Your work schedule could vary depending on your employer. If you work in repairs, you might work early, late or be on call. If you work in construction/home building or management, you could have more of a set schedule during usual business hours.
As a technician, you’ll visit different locations for repair, maintenance or installation jobs. Some jobs may require more time than others, so the number of calls you can go on may vary.
As we went over earlier, you should be comfortable working outdoors in extreme weather, plus in dirty or cramped areas. If you work in a customer-facing role, solid customer service skills are always a plus.
Average Salary for HVAC Technicians and Other HVAC Careers
Because HVAC is a rapidly expanding field, your salary will reflect it. The national average salary for an HVAC technician is $49,242, according to ZipRecruiter. Top earners receive between $56,600 and $68,000. However, salaries might differ based on your stateand its cost of living.
Other than having your own business, there are a wide range of extra career opportunities. These include:
- HVAC manager, $72,515 average salary
- HVAC service manager, $71,176 average salary
Where HVAC Technicians Are in High Demand
HVAC technicians are desired across the United States, but even more so in Florida, California, Texas, New York and Illinois. According to hvacclasses.org, these states employ the most HVAC workers and are experiencing high construction growth. Here’s why:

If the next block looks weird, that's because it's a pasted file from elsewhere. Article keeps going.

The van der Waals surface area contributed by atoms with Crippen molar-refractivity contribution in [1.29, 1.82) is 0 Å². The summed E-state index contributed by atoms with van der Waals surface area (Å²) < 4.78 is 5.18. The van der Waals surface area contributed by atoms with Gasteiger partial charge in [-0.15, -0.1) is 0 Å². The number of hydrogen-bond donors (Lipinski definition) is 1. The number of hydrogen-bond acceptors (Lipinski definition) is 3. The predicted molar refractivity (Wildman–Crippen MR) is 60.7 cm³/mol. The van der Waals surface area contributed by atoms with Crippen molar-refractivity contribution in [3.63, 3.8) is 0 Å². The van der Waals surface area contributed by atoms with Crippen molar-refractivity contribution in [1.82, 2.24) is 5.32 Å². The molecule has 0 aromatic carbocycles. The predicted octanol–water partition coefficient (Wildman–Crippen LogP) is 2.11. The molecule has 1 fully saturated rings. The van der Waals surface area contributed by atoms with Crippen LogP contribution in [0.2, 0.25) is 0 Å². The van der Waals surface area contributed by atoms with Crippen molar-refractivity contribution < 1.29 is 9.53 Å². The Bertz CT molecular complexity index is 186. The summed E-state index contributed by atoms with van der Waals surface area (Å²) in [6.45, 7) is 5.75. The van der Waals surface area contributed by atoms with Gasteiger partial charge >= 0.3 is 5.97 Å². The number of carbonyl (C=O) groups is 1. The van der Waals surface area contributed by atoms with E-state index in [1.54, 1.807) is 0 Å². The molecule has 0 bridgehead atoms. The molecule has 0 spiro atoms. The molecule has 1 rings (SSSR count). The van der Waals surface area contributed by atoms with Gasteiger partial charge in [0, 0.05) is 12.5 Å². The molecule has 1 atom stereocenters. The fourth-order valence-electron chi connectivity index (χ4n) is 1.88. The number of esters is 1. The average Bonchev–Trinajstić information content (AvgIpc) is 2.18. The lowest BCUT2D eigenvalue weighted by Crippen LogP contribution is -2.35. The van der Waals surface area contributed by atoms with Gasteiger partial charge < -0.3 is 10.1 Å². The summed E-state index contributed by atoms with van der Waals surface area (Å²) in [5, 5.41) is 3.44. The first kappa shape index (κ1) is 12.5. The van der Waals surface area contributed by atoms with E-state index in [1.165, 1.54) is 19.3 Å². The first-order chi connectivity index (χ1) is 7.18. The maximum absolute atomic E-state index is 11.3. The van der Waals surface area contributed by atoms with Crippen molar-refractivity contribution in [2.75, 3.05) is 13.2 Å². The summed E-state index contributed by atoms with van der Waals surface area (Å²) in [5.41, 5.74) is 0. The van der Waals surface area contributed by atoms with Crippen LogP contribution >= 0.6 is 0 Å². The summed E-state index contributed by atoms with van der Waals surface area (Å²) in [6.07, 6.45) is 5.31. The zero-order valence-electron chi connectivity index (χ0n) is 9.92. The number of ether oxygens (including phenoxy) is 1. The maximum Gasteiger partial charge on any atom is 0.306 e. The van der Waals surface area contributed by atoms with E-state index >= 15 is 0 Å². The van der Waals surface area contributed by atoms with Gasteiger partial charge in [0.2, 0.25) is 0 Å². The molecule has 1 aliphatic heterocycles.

- Florida: Hurricanes, education and healthcare locations.
- California: Wildfires, transportation, energy and utility upgrades.
- Texas: Hurricanes, energy, utility and other infrastructure upgrades.
- New York: Residential and infrastructure updates.
- Illinois: Companies moving to the Chicago area.
Where HVAC Technicians Will Be in High Demand in the Future
Projections Central, who creates long-term occupational projections, anticipates these states to have the greatest demand for technicians by 2028:
- Utah, 31.1%
- Colorado, 29.7%
- Nevada, 27.9%
- Arizona, 21.4%
- Iowa, Oregon and Montana, 18.5%
- Arkansas, 16.3%
- Florida, 16.2%
- South Carolina, 16%
- Texas, 15.9%
- Idaho, 15.7%
- Washington, 15.6%
- North Carolina, 15.5%
- Tennessee, 15.2%
- Wyoming, 14.3%
- Nebraska, 13.9%
- Indiana, 13.8%
- North Dakota, 13.8%
Here’s where the biggest number of new positions during that time frame are forecasted to be:
- Florida, 5,420
- Texas, 5,530
- California, 4,100
- North Carolina, 2,510
- New York, 2,290
- Colorado, 2,000
- Ohio, 1,550
- Pennsylvania, 1,510
- Virginia, 1,500
- Tennessee, 1,360
- Washington, 1,290
- Georgia, 1,270
- New Jersey, 1,170
- Utah, 1,170
- South Carolina, 1,1060
- Indiana, 940
- Maryland, 820
- Missouri and Arizona, 810
- Michigan, 780
Weather and economic growth is forecasted to feed expansion in these states, according to hvacclasses.org.
Grow Your HVAC Career with Air Commander's Heating & Air Conditioning Co.
HVAC technicians are needed across the USA and in Haines City. To find out more about our openings, view our careers page or contact us at 863-216-2923 now!